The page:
“Children of the Mekong runs deep in my family. My brothers grew up at the foster house in Vientiane, the capital of Laos when the charity was still called ASPEL (set up by René Péchard in 1958). We lived in Laos and the secondary school in our town did not go beyond Year 12. To carry on studying and take A-Levels (le Baccalauréat) you had to move to the capital. My parents continued to support Péchard’s work until 1972 when we left Laos. We got back in touch with him in 1984 when Children of the Mekong moved its headquarters to Asnières, Greater Paris. My sisters and I volunteered there, doing a bit of administrative and technical work. The following year I was invited by René to join the permanent staff, where I remained until 2011. To start with, there were just ten of us. We got on together so well that we could sometimes read each other’s thoughts. There was a huge amount to do but we were all committed to helping the children of Southeast Asia. I had seen so many young people in Asia having to toil in terrible conditions just to scrape a living, scavenging on waste tips for example, that I was delighted to be helping them to get an education. So many children would never have been able to go to school or to remain in education, were it not for the support of their sponsors and of Children of the Mekong!”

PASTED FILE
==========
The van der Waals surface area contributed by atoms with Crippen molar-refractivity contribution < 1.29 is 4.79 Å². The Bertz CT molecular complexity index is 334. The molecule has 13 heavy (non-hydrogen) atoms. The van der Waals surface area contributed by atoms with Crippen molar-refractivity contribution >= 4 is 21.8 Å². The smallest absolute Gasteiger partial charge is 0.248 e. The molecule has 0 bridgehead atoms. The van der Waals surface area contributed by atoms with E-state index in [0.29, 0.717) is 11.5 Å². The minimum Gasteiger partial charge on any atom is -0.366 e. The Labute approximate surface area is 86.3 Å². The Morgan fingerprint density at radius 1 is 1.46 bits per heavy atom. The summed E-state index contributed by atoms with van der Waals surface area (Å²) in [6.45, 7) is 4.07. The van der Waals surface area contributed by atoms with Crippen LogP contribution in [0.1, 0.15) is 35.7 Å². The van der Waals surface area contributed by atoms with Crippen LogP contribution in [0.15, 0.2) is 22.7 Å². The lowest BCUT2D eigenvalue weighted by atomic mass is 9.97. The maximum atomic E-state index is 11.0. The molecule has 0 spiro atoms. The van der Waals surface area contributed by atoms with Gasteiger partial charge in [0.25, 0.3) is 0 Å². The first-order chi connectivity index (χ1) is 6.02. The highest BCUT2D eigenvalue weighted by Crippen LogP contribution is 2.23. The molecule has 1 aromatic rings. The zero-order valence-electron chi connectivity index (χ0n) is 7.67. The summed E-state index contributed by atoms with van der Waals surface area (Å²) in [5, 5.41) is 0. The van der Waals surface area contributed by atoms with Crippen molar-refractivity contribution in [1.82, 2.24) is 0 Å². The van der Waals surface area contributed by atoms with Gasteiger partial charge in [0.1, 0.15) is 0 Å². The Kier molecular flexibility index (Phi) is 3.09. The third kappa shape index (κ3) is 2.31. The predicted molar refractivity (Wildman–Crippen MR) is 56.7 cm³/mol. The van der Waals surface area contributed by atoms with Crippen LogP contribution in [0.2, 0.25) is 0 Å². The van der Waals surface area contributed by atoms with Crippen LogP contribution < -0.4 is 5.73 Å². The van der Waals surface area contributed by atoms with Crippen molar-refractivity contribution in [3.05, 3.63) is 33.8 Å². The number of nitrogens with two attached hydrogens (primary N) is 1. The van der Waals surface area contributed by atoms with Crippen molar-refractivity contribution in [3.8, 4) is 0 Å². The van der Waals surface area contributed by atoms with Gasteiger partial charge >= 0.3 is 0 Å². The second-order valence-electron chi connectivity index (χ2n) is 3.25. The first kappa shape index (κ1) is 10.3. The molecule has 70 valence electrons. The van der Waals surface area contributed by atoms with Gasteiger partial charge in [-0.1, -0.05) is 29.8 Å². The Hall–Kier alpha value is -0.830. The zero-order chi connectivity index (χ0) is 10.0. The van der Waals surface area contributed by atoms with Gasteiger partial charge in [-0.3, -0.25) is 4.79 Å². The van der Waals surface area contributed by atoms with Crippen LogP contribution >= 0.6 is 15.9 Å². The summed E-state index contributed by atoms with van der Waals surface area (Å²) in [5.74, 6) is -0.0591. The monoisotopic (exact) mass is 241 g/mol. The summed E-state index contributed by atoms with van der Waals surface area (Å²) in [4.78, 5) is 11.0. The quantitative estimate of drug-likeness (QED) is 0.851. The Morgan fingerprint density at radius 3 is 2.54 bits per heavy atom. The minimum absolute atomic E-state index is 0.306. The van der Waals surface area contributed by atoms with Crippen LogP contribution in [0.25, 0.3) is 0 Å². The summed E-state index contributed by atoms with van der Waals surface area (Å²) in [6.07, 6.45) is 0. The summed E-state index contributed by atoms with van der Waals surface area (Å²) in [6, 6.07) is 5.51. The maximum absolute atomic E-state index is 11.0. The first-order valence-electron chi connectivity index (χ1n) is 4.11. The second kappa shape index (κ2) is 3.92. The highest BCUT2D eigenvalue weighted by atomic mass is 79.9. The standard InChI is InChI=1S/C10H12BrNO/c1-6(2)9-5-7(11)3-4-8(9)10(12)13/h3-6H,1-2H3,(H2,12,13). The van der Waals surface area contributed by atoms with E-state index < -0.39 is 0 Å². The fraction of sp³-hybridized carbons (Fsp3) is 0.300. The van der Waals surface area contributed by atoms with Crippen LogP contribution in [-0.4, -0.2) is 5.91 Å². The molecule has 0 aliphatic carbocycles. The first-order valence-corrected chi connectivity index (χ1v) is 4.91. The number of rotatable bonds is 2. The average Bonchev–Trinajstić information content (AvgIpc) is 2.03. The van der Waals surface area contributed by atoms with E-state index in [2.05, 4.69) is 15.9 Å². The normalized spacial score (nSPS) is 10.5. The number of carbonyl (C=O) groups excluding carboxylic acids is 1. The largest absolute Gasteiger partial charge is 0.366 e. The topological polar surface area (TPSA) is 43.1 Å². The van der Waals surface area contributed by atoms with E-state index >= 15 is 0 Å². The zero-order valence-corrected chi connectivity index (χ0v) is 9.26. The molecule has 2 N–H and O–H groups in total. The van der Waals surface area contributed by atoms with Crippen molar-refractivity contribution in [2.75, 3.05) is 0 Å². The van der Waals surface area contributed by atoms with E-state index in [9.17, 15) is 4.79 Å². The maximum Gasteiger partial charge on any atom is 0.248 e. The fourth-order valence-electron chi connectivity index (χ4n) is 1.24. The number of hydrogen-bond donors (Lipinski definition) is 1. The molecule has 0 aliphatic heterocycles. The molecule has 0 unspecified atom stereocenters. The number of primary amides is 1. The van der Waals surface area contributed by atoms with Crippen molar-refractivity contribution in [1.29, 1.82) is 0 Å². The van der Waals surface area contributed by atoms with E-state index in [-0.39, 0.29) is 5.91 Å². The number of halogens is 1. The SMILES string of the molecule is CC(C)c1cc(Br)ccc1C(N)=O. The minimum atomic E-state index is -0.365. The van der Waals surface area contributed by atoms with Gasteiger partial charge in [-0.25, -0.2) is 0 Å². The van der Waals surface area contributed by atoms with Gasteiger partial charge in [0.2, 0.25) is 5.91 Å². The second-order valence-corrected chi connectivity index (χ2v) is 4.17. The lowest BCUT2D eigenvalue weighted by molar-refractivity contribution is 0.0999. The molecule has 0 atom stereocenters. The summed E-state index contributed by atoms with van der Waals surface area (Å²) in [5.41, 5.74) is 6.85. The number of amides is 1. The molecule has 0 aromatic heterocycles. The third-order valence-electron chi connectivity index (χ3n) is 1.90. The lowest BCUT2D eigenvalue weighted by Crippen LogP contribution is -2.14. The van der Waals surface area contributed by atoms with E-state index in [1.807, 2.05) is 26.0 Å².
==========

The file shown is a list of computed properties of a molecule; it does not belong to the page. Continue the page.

Julie Gervais

Father Ceyrac

“Of all those most stricken by poverty in the world, it was to refugees in Southeast Asia that René Péchard devoted himself, and in particular to children – the children of the Mekong. In them he found himself; in them lay his pathway to God. He felt their anguish and took to heart their exclusion. He reached out to them; upon them, he focused his attention. He was indeed a man who ‘walked with the poor’.